Have you ever stopped to think about how powerful music is? Think about it.
- Has been around since the Prehistoric Era
- Crosses every culture & genre
- Is used in everything we do from tv, movies, driving, waiting in elevators, even walking through stores
Even more incredible is the fact that music can improve your mental & physical wellness.
For years, studies have been conducted on how music can help people including people with brain injuries, depression, & Alzheimer’s. And the results keep getting better.
It’s why organizations like the Grand Rapids Symphony, are making an effort to bring music into healthcare settings.
I will never say that you can use music to heal your grief. Mainly because I don’t think you ever truly heal from your grief you simply learn to live the new normal.
How You Can Cope Through Music
Let me start by saying that I’m not telling you to go to Julliard & take the best music classes in the world.
I’m telling you that you can learn a new skill/hobby or enhance a skill you already have in order to reshape how you’re handling your grief.
This is pretty much music therapy which studies have been proving for years has a positive impact on both the physical & mental wellness of patients. Except this has more of a practical spin to it.
Using music is a creative coping technique that helps you:
- release emotions
- reduce stress
- have a positive outlet
Especially those that you may not even realize that you have bottled up.
Now before you jump ahead..
Take a moment & decide how you want to cope. You can take a creative approach to grief, you can talk to a therapist, or you can journal.
The key to that is finding what works for YOU. Rome wasn’t built in a day & grief won’t be conquered in a day.
Related: Using Scrapbooking To Cope
Learn An Instrument
Have you ever thought of learning to play an instrument? Or maybe you know how but could improve?
Now is the time to try it.
Channel all of those emotions that you’re feeling right now into something else.
You can try to find classes in your area to teach you how to play an instrument, but you don’t have to. Of course everything is online these days.
Youtube is a great free resource for finding videos on how to play certain instruments.
There are several mobile apps that you can find that will either teach you or help you practice techniques.
Then there’s the usual methods of books, DVD’s & courses.
Throughout history many musicians have coped with grief, loss, & life through their music.
Ed Sheeran wrote “Supermarket Flowers” about the loss of his grandmother.
Jamie Foxx wrote “I wish you were here” about missing his grandmother who raised him.
Christina Aguilera has a couple of songs including “Oh Mother” & “hurt” that tell the story of her childhood abuse.
“Fire & Rain” by James Taylor was written to express his feelings over a friend’s death being hidden from him.
Try seeing what singing can do for you.
- Sing along to a song
- Practice singing to yourself while you’re doing everyday tasks like washing dishes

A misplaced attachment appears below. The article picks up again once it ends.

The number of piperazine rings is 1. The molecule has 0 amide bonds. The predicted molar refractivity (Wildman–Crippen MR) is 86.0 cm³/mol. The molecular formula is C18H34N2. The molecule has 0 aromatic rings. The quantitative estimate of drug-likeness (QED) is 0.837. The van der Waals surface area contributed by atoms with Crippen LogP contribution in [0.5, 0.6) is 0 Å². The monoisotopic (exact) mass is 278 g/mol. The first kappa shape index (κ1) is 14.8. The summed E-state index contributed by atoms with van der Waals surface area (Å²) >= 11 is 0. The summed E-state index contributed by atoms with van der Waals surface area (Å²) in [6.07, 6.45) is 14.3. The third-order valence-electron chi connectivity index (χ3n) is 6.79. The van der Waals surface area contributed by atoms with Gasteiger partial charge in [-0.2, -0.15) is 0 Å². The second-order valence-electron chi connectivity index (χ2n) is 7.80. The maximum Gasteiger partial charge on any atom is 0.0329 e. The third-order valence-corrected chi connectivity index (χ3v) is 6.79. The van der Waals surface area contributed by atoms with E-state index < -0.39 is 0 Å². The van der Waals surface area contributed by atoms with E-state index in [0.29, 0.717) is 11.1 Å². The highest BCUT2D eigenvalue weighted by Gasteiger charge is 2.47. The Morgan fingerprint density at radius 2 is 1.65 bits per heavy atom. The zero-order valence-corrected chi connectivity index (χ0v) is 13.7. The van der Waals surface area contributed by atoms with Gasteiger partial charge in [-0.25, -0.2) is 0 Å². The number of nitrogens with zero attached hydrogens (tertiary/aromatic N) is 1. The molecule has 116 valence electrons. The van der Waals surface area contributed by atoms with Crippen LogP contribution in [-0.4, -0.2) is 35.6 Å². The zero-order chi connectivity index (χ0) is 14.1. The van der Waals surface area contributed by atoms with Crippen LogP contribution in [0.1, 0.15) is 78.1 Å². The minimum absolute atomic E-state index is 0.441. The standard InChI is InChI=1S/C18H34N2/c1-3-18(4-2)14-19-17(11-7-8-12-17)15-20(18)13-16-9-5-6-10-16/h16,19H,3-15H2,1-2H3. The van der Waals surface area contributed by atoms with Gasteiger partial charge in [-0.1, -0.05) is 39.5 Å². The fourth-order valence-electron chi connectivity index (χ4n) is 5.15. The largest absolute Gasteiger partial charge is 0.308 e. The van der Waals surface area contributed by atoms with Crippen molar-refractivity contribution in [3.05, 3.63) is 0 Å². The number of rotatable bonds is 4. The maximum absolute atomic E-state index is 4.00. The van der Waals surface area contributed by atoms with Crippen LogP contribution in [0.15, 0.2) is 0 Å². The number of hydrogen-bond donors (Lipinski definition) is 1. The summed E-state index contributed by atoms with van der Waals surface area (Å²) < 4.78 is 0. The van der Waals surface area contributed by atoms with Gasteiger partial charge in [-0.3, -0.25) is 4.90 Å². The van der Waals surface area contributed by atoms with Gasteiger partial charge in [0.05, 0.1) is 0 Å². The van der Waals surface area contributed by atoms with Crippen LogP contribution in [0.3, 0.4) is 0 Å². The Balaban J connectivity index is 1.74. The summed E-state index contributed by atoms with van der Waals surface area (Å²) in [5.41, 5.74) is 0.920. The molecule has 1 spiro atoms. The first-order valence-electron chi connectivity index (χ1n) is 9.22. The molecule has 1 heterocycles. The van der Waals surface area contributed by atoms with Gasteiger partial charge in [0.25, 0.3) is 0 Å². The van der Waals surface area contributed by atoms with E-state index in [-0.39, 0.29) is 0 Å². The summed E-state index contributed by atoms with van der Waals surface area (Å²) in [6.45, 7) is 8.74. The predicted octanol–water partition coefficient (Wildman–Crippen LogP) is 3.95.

- Try karaoke
- You could even try to take a singing class from a local performing arts group
Have you ever seen the movie “Save The Last Dance”?
If you haven’t, it’s about a teen who looses (& also happens to be a dancer) her mother in a tragic accident. She then has to move to the inner city.
Later meets several other teens who are also going through life challenges. They teach her how to channel her love of dance & their love of hip hop dance to empower herself.
Although the movie was a early 2000’s teen movie it brought up 3 valid points.
First. You can easily lose your love of something while grieving. It happens & that’s okay. You can work on getting it back.
Second. Dance is incredibly freeing. You don’t have to do a choreographed dance or fancy ballet. Just dancing in your living room is dancing. And who can dance to “Thriller” & not smile.
Third. Just trying something new, especially something as active as dance, can change everything.
Allow yourself to open up & experience again.
Yes, you’re experiencing loss & it’s devastating but it doesn’t have to destroy you.
Write A Song
I met someone a few weeks ago who was suffering the loss of her dog of 12 years.
Let’s call her Mary.
Mary told me that this Christmas would be especially hard because her dog loved Christmas carols.
I suggested she turn a Carol into a song for a dog. She laughed it off thinking it was a joke.
Then just a bit later I ran into Mary again & she thanked me. She somehow turned jingle bells into a hilarious memory song about her dog.
In the end, Mary cried, she laughed, & now she has a happy new association for Christmas & her dog.
This is what writing a song can do for you. You don’t have to reinvent the wheel. Remix one of your favorite songs into something else.
Or write a poem & set it to music.
Listen To Music
There are several ways that you can listen to music. The most obvious being through pre-recorded music from popular artists.
Turn on the music & listen to songs like:
- “See You Again” by Carrie Underwood
- “Let It Be” by The Beatles
- “Dance With My Father” by Luther Vandross
- “Anchor Me” by The Tenors
- “I’ll Be Missing You” by P. Diddy & Faith Evans
- “Dancing In The Sky” by Dani & Lizzy
But I suggest stepping outside of the box.
- Go to a jazz bar & listen to the music.
- Enjoy a open mic night
- Go to a concert of a music genre you’ve never heard before
- How does the music make me feel?
- Can I relate to the lyrics?
- Is there anything that I can take away from this song?
Try listening to music while you’re driving or instead of watching TV turn on the radio.
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